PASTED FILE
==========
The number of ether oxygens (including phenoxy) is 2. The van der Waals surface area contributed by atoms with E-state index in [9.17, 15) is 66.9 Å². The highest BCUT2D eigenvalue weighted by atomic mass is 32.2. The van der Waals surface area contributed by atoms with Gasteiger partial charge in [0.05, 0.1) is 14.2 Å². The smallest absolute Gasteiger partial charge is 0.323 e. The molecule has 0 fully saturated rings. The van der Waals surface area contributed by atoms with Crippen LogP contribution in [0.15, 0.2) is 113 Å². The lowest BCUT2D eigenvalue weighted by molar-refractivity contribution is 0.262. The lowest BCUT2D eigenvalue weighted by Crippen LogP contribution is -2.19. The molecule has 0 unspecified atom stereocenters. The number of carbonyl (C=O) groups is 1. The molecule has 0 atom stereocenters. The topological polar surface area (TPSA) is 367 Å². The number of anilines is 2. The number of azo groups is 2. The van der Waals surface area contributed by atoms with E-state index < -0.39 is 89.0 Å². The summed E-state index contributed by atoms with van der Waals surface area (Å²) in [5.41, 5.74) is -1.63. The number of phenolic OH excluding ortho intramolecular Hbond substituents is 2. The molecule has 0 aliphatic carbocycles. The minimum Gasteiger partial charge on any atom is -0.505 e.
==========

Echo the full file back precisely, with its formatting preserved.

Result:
The number of ether oxygens (including phenoxy) is 2. The van der Waals surface area contributed by atoms with E-state index in [9.17, 15) is 66.9 Å². The highest BCUT2D eigenvalue weighted by atomic mass is 32.2. The van der Waals surface area contributed by atoms with Gasteiger partial charge in [0.05, 0.1) is 14.2 Å². The smallest absolute Gasteiger partial charge is 0.323 e. The molecule has 0 fully saturated rings. The van der Waals surface area contributed by atoms with Crippen LogP contribution in [0.15, 0.2) is 113 Å². The lowest BCUT2D eigenvalue weighted by molar-refractivity contribution is 0.262. The lowest BCUT2D eigenvalue weighted by Crippen LogP contribution is -2.19. The molecule has 0 unspecified atom stereocenters. The number of carbonyl (C=O) groups is 1. The molecule has 0 atom stereocenters. The topological polar surface area (TPSA) is 367 Å². The number of anilines is 2. The number of azo groups is 2. The van der Waals surface area contributed by atoms with E-state index < -0.39 is 89.0 Å². The summed E-state index contributed by atoms with van der Waals surface area (Å²) in [5.41, 5.74) is -1.63. The number of phenolic OH excluding ortho intramolecular Hbond substituents is 2. The molecule has 0 aliphatic carbocycles. The minimum Gasteiger partial charge on any atom is -0.505 e.